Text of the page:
And so to the PUDs – the so-called Pointless Ups and Downs of the Montana-Idaho border.
Except they’re not pointless. Well, no more so than any other part of the trail anyway – and you could argue that hiking for the best part of six months is a pretty pointless exercise, but I would have to disagree with you, so let’s not have that debate!
Whatever, the ups and downs of the past five days have been mostly very enjoyable, in spite of some steep gradients and bad weather.
Leaving Lima on Saturday, we were both suffering the after-effects of a night spent in Peat’s Bar, where $1.50 beers and cook-your-own steaks made for a long night in interesting company. But as we made our way along undulating ridges, climbing higher and higher, we gradually forgot about how rubbish we felt and enjoyed wide views of the rolling landscape, the rounded shapes and steep hillsides reminding us of the “sleeping elephants” of the Howgill Fells, near to our hometown of Kendal.
But unlike the Howgill Fells, these mountains just kept going and going! Although we loved hiking along big ridges, it did make camping difficult, being exposed to the wind and with limited flat spaces for pitching a tent. So we were three days into this section before we got round to using our new tent – before that we spent two nights cowboy camping, spreading our sleeping bags on our foam pads under the stars. It wasn’t too cold (we wore most of our clothes inside our sleeping bags), and it was lovely to fall asleep with not a single artificial light in sight.
On our second full day out from trail, it was fantastic to run into Josie and River offering trail magic at the Sawmill trailhead, with their young pup Olive. We’d previously met Josie and Olive when they gave us a lift back to trail from West Yellowstone – I spent most of the journey with Olive sitting on my head, licking my face. It was great to see them again, and lovely to take a rest, sit in a proper chair and enjoy a cool beer – even if it did make the next ascent a bit harder!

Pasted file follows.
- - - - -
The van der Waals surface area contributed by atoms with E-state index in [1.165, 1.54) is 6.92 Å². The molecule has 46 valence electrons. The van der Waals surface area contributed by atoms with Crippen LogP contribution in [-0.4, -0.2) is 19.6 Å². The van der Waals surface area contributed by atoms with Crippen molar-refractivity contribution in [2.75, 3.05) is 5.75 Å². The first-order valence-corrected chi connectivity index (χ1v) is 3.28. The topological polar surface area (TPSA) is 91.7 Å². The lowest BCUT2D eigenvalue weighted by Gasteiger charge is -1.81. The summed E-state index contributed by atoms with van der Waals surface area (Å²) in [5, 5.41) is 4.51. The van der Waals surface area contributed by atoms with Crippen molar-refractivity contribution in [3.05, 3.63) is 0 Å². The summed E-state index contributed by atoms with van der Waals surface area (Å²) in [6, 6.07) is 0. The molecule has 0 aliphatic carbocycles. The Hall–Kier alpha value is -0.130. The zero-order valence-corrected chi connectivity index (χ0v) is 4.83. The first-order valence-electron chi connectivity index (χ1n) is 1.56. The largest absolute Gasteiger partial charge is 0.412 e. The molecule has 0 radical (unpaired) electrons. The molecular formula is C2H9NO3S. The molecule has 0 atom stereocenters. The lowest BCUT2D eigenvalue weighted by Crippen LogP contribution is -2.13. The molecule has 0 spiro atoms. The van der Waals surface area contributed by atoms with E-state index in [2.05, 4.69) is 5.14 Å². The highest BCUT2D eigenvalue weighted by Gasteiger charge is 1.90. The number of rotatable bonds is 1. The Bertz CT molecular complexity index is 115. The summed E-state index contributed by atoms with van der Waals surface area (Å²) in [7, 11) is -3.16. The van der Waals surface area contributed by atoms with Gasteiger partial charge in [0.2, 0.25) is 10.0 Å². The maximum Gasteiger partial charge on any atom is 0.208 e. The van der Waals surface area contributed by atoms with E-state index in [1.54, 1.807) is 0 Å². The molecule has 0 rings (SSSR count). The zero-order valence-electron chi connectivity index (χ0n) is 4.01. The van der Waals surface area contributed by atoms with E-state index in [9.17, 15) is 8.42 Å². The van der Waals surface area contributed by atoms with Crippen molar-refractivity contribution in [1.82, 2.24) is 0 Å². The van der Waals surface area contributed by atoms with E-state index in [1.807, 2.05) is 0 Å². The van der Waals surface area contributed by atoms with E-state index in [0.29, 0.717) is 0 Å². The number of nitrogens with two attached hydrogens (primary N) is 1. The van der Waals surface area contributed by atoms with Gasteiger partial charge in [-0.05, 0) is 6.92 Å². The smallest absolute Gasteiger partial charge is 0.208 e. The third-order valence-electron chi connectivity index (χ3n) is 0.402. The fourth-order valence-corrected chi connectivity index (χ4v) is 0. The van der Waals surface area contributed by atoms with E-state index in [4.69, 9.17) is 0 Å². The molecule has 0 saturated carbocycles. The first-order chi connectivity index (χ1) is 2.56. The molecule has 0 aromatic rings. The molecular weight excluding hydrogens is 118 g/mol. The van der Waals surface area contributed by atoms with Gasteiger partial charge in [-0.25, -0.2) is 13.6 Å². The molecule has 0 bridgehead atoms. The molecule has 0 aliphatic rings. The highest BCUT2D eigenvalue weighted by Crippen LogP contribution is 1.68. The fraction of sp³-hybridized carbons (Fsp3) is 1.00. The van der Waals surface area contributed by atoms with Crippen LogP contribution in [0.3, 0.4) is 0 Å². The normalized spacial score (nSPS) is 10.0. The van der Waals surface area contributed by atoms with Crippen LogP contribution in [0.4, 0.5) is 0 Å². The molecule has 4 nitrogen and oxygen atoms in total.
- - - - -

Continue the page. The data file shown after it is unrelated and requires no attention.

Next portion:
So that day, we didn’t quite make our hoped-for target of 25 miles, but the next day we were determined to make up for it. We planned to get up and over a 10,000 metre pass before nightfall, but as we slogged up the final 200 metres in the early evening, with thunder rumbling ominously around us, we met Mithrandir coming back down towards us. The news wasn’t good – on top of the pass the winds were gusting strongly, with no shelter anywhere. So we decided to camp early, and hurriedly pitched our tent and got our dinner on the way. By the time dinner was ready, the sky was dark, lightning was flashing around us, and it was throwing down a mixture of rain and ice. We quickly scoffed down our noodles and retreated to our tent. It was certainly a good test for the tent and for Neil’s seam-sealing! We were pretty happy to be lying there in our sleeping bags watching the rain and hail hammering on the fly sheet, while being warm(ish) and dry.
But the next morning we felt less smug when we emerged from the tent at 6.30am, into thick fog and semi-darkness. For the next 3 hours navigation was pretty challenging, as we blundered about in the fog with Mithrandir trying to find the trail as it meandered about over ridges and through forests. A sunny respite around lunchtime allowed us to dry out our gear in the sunshine, but then it was back into the cloud for the rest of the day, with not much in the way of views to reward our efforts.
So we were pleased the next day when the clouds cleared out, and we got some good views from Elk Mountain. Mithrandir phoned the owner of the Leadore Inn to arrange a lift from Bannock Pass – as a remote pass on a dirt road, the chances of hitching a lift into Leadore were pretty small. But Mithrandir walks faster than us, and asked for a lift at 10.30am, leaving just 3 hours to cover the final 8 miles. Given our normal pace of 2.5 miles an hour, it was a quick sprint along an undulating ridge to try to get to the pass on time! But we made it, even managing to snatch a few photos of the spectacular temperature inversion along the way.
Then it was a short journey into the tiny town of Leadore for a very restorative breakfast of bacon, egg and hash browns in a great little cafe, with lashings of good coffee. We love hiking, but we love getting into town too!
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